Have you ever thought what is the single most consistent factor that guides our daily lives, no matter what we do? As individuals we are emotional beings and no matter how much we may refrain, ultimately, our decisions are guided if not completely reliant on how we feel. Here we will talk about the 6 most potent emotions usually seen driving the decision of event attendees and how event marketers can use the same for their benefit.
In one of our previous posts, we spoke about how the shift in trend has brought to light the importance of H2H in place of B2B or B2C marketing. Along the same lines, we will be discussing the major roles human emotions play when it comes to generating leads in events. Event marketers and industry professionals would have you believe that business decisions are based on rational analysis. These apparently seem to have nothing to do with something as irrational as human emotions.
However, Peter Noel Murray, author of Inside the Consumer Mind, a member of the American Psychological Association and The Society for Consumer Psychology, states that in reality emotions have a powerful influence when it comes to determining final decisions. While logic is the driving force behind an individual’s thought process, it is their emotions, led by aspirations and desires, that ultimately drive their actions. Now let us look at the scenario of business purchase decision making. There are 5 main stages involved in purchase decisions as follows:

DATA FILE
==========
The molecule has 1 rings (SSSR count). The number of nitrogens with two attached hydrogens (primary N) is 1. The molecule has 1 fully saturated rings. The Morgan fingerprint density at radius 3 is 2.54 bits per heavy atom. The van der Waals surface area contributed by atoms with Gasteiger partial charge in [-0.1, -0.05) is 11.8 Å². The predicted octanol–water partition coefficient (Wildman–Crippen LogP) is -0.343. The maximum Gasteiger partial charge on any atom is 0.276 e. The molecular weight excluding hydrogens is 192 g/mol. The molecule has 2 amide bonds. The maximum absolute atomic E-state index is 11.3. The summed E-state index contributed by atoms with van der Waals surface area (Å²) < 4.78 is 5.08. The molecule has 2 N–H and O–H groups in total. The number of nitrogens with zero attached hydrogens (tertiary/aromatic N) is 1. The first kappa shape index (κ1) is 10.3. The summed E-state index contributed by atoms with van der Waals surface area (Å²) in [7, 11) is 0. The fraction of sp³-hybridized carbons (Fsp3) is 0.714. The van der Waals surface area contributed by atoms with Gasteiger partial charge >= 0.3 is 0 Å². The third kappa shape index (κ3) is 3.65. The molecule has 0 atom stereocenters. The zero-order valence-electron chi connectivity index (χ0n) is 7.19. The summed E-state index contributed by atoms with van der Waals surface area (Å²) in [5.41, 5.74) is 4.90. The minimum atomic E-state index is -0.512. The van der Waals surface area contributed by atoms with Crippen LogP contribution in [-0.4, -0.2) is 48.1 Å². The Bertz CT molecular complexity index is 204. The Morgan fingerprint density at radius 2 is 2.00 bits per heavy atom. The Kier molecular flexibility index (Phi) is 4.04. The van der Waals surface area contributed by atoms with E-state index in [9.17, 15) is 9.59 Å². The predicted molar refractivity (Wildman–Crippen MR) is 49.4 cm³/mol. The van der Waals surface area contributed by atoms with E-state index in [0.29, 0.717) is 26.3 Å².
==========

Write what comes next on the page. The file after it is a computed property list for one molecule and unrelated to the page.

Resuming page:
- Gathering information
- Evaluation of alternatives
- Post purchase evaluation
The length of these stages depends on how valuable the purchase decision is. Enterprise decision making takes the longest since the process is complex and includes collective decision-making processes. While external factors such as organization policies and PESTLE characteristics have a major influence on buyer decisions, the main attributes are still brought down to the consumer’s emotions.
When it comes to events, a proficient marketer will know which emotions need to be targeted for successful lead generation and purchase. As stated by sales expert Geoffrey James, there are 6 major emotions that interplay buyer decisions. It is thus important to be aware of which emotion resonates best with the target audience so that it may closely reflect the proposition being offered by your event. At the same time, it is equally important to figure out the points of motivation that will attract most attendees to your events. Let us take a look at how it can be done best:
Greed: “If I make a decision now, I will be rewarded.”
The word greed does not have to mean negativity unlike the popular belief it poses. Greed can also be looked upon as the zeal that often associates itself with competition. It is quite possible that many of your attendees are more or less motivated by the quotient of greed. In that case, it is important to emphasize on their personal benefits on attending your events, highlight the ROI, and don’t forget to share success stories of previous or present customers who have managed to earn professional consideration through your event.
Fear: “If I don’t make a decision now, I’m toast.”
As stated in McGregor’s theory X, fear is a very important motivational factor. If fear of being left behind is what reigns best, then it is more prudent to focus on the cost of the prospective attendee’s inaction. The psychological bent towards loss aversion is high enough to make people take stand for the thing they believe will help them avoid the loss at any cost.
Altruism. “If I make a decision now, I will help others.”